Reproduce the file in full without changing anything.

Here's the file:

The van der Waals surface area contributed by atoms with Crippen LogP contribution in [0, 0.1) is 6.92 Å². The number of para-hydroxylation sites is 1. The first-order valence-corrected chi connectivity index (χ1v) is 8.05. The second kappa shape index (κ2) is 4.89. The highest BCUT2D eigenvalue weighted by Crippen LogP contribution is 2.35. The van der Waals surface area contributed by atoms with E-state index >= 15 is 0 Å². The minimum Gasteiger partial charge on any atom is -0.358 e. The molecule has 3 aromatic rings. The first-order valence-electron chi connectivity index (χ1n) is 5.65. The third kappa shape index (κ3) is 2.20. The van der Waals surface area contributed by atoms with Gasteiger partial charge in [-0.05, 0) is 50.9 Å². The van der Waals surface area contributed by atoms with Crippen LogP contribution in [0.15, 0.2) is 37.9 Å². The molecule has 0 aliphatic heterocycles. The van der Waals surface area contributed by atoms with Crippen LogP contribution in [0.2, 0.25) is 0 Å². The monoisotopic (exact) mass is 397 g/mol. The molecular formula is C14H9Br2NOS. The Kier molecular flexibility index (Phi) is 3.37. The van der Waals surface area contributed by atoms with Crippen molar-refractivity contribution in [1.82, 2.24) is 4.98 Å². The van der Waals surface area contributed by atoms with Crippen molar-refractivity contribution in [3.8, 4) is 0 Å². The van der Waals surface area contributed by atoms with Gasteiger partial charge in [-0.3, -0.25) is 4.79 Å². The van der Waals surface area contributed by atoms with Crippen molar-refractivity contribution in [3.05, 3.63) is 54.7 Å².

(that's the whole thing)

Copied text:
The van der Waals surface area contributed by atoms with Crippen LogP contribution in [0, 0.1) is 6.92 Å². The number of para-hydroxylation sites is 1. The first-order valence-corrected chi connectivity index (χ1v) is 8.05. The second kappa shape index (κ2) is 4.89. The highest BCUT2D eigenvalue weighted by Crippen LogP contribution is 2.35. The van der Waals surface area contributed by atoms with E-state index >= 15 is 0 Å². The minimum Gasteiger partial charge on any atom is -0.358 e. The molecule has 3 aromatic rings. The first-order valence-electron chi connectivity index (χ1n) is 5.65. The third kappa shape index (κ3) is 2.20. The van der Waals surface area contributed by atoms with Gasteiger partial charge in [-0.05, 0) is 50.9 Å². The van der Waals surface area contributed by atoms with Crippen LogP contribution in [0.15, 0.2) is 37.9 Å². The molecule has 0 aliphatic heterocycles. The van der Waals surface area contributed by atoms with Crippen LogP contribution in [0.2, 0.25) is 0 Å². The monoisotopic (exact) mass is 397 g/mol. The molecular formula is C14H9Br2NOS. The Kier molecular flexibility index (Phi) is 3.37. The van der Waals surface area contributed by atoms with Crippen molar-refractivity contribution in [1.82, 2.24) is 4.98 Å². The van der Waals surface area contributed by atoms with Crippen molar-refractivity contribution in [3.8, 4) is 0 Å². The van der Waals surface area contributed by atoms with Gasteiger partial charge in [-0.3, -0.25) is 4.79 Å². The van der Waals surface area contributed by atoms with Crippen molar-refractivity contribution in [3.05, 3.63) is 54.7 Å².